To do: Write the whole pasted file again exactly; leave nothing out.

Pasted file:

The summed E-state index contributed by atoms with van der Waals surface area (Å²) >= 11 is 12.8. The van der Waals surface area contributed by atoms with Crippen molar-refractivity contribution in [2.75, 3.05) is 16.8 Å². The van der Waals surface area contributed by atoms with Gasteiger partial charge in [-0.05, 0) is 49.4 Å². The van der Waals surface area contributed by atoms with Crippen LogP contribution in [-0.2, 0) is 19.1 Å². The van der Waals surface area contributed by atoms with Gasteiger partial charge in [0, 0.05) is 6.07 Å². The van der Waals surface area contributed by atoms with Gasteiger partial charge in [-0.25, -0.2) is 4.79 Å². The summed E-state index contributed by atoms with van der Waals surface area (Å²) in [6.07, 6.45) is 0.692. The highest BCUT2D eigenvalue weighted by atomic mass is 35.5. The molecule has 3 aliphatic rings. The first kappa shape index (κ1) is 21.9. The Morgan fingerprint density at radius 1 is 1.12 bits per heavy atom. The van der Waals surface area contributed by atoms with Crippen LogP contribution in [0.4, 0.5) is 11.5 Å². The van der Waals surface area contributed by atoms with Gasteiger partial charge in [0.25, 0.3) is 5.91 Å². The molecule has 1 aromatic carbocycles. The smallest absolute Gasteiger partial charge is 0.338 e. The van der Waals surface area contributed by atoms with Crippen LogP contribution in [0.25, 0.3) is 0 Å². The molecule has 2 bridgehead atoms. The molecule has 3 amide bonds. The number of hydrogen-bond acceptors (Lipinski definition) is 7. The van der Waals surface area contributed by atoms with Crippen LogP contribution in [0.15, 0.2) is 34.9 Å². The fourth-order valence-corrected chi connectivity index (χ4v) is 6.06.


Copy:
The summed E-state index contributed by atoms with van der Waals surface area (Å²) >= 11 is 12.8. The van der Waals surface area contributed by atoms with Crippen molar-refractivity contribution in [2.75, 3.05) is 16.8 Å². The van der Waals surface area contributed by atoms with Gasteiger partial charge in [-0.05, 0) is 49.4 Å². The van der Waals surface area contributed by atoms with Crippen LogP contribution in [-0.2, 0) is 19.1 Å². The van der Waals surface area contributed by atoms with Gasteiger partial charge in [0, 0.05) is 6.07 Å². The van der Waals surface area contributed by atoms with Gasteiger partial charge in [-0.25, -0.2) is 4.79 Å². The summed E-state index contributed by atoms with van der Waals surface area (Å²) in [6.07, 6.45) is 0.692. The highest BCUT2D eigenvalue weighted by atomic mass is 35.5. The molecule has 3 aliphatic rings. The first kappa shape index (κ1) is 21.9. The Morgan fingerprint density at radius 1 is 1.12 bits per heavy atom. The van der Waals surface area contributed by atoms with Crippen LogP contribution in [0.4, 0.5) is 11.5 Å². The van der Waals surface area contributed by atoms with Gasteiger partial charge in [0.25, 0.3) is 5.91 Å². The molecule has 1 aromatic carbocycles. The smallest absolute Gasteiger partial charge is 0.338 e. The van der Waals surface area contributed by atoms with Crippen LogP contribution in [0.25, 0.3) is 0 Å². The molecule has 2 bridgehead atoms. The molecule has 3 amide bonds. The number of hydrogen-bond acceptors (Lipinski definition) is 7. The van der Waals surface area contributed by atoms with Crippen LogP contribution in [0.15, 0.2) is 34.9 Å². The fourth-order valence-corrected chi connectivity index (χ4v) is 6.06.